…I talked about it with you on here. I’ve only done it very occasionally though…and with short projects.
Interesting…I thought polyurethane was safe to cut…?
What does polyurethane have to do with this discussion? I am ignorant when it comes to chemicals and material properties, so maybe you could be more specific.
In the posted video, he states that cutting polyurethane produces cyanide gas, which is toxic. Everything I’ve seen and read (even in this forum) says that PU is laser safe, but the guy in this video says it is not.
The info about the chrome tanned leather is great to know!
Thanks. I obviously didn’t pay close attention to the video.
There is some polyurethane that contains PVC - PVC produces hydrogen chloride which is why it’s always good to have the SDS or know exactly what it is you are cutting. Buying products that are already marked as laser safe means offloading that responsibility to someone else - which is totally valid,
Not sure what the video said before and after the polyurethane comment, but it might be germane to the question.
Also - all polyurethane is bad for the lungs, so be sure to have good ventilation that doesn’t dump straight into an area where people are!
Thanks for that answer.
So, if something is labeled as 100% PU, can it still have PVC in it? That doesn’t seem right to me…
If that 100% label is from the manufacturer? I would presume I’m good.
If it’s from Amazon? Not a chance.
There is a burn test that looks for chlorine gas that you can do if you’ve got extra material…
Actually, PVC (polyvinyl chloride) creates hydrogen chloride, a corrosive gas that will ruin the inside of the machine.
Polyurethanes in general do not contain chloride but they do produce carbon monoxide and hydrogen cyanide upon combustion.
Doh! I fixed that in a later reply but forgot it in the original!
Heh. I should have read further down…
Nearly everything you laser will produce toxic byproducts. For more context read #4:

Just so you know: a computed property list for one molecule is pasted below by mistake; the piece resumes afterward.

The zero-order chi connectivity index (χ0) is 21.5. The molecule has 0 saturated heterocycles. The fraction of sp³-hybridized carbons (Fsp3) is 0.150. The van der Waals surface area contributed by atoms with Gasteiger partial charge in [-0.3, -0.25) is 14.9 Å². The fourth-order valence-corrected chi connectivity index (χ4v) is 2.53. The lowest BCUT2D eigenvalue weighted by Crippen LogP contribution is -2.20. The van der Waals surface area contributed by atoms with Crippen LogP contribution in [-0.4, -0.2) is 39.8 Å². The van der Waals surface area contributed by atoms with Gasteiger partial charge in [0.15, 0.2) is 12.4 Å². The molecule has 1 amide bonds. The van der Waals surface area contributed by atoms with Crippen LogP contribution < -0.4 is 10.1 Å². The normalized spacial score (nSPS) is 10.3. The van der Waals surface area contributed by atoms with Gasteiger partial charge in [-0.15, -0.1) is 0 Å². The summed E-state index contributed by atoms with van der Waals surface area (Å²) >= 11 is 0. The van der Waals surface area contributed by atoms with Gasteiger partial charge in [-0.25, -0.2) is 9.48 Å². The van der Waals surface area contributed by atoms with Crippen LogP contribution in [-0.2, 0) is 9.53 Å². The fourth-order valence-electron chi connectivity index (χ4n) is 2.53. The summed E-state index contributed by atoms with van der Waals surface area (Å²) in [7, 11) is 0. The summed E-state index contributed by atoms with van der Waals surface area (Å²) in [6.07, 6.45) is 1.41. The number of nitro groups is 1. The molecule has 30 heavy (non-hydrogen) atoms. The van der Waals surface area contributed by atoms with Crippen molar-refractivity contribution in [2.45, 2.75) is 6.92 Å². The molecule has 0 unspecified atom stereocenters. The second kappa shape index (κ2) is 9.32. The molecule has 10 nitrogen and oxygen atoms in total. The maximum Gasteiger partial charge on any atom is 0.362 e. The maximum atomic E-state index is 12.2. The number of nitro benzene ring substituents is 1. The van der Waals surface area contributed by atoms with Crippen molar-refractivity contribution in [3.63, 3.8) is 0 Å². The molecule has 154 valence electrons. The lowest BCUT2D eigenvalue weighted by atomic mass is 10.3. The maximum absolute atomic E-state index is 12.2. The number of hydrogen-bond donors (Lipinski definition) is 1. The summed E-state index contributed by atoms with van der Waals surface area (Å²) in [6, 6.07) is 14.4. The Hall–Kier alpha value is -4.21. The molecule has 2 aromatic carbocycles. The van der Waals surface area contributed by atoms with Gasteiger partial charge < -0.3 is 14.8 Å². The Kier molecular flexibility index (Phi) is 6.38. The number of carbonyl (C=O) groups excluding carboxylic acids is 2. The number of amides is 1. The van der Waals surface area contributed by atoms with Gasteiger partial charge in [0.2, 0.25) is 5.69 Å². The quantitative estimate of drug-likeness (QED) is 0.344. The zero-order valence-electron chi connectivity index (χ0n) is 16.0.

Hmm… ?? I’m confused.
Hey it was banned in the UK not in the USA, however since then tanneries no longer use hexavalent chromium tan their products. However I would still buy from reputable tanneries that abide with the EU regulations and not from China if you plan on engraving/cutting chrome tan leather!
I think that since there are many users in the US and other countries, it should be called out that the ban is in the UK so as not to mislead people reading the post.
We may all be confused by the hideously complex way safety things are handled in the USA (because, when in doubt, we always pick the most absurdly complex and yet also useless mode of regulation); while OSHA does not ban hex chrome they do have a number of rules regarding it:
…in my past life some of these were exceptionally irritating, as we constantly had to prove our welding processes didn’t involve hex chrome (1926 Subpart D, Subpart J, Subpart Z).
Kinda like how we had to prove our laydown yard didn’t produce “notable” levels of silicon dust when the trucks drove on it, because god forbid anyone have feldspar in their gravel mix. Even though the roads they drove on to reach the laydown yard were basically 100% feldspar gravel.
…and yet at the same time the rules kinda made sense because I got to watch a guy die horribly because he entered a Wheelabrator when he shouldn’t have, because the guarding wasn’t sufficiently impassible. It is impassible now, even though that also makes it a PITA to service.
When you see a kid die horribly, and I mean really horribly it tends to re-set your thoughts on safety regulations unless you’re a straight-up psychopath.
So I had to do some googling, a bit morbid but I was curious.
Basically a giant metal surface prepping machine like a massive sandblaster but doesn’t use air. Yeah that wouldn’t be good.
As many have quoted over the years “Regulations are written in blood”
I got more info about the bags I wanted to Glowforge:
“All of our primary tanneries are LWG Gold or Silver rated, and comply with California’s Proposition 65 & REACH – a regulation of the European Union, adopted to improve the protection of human health and the environment, and are certified under law. Our tanneries work diligently to reduce their environmental impact and are at the forefront of ecological and environmental conservation techniques in the leather industry, as well.”
So, I think this means it might be fine to glowforge…?
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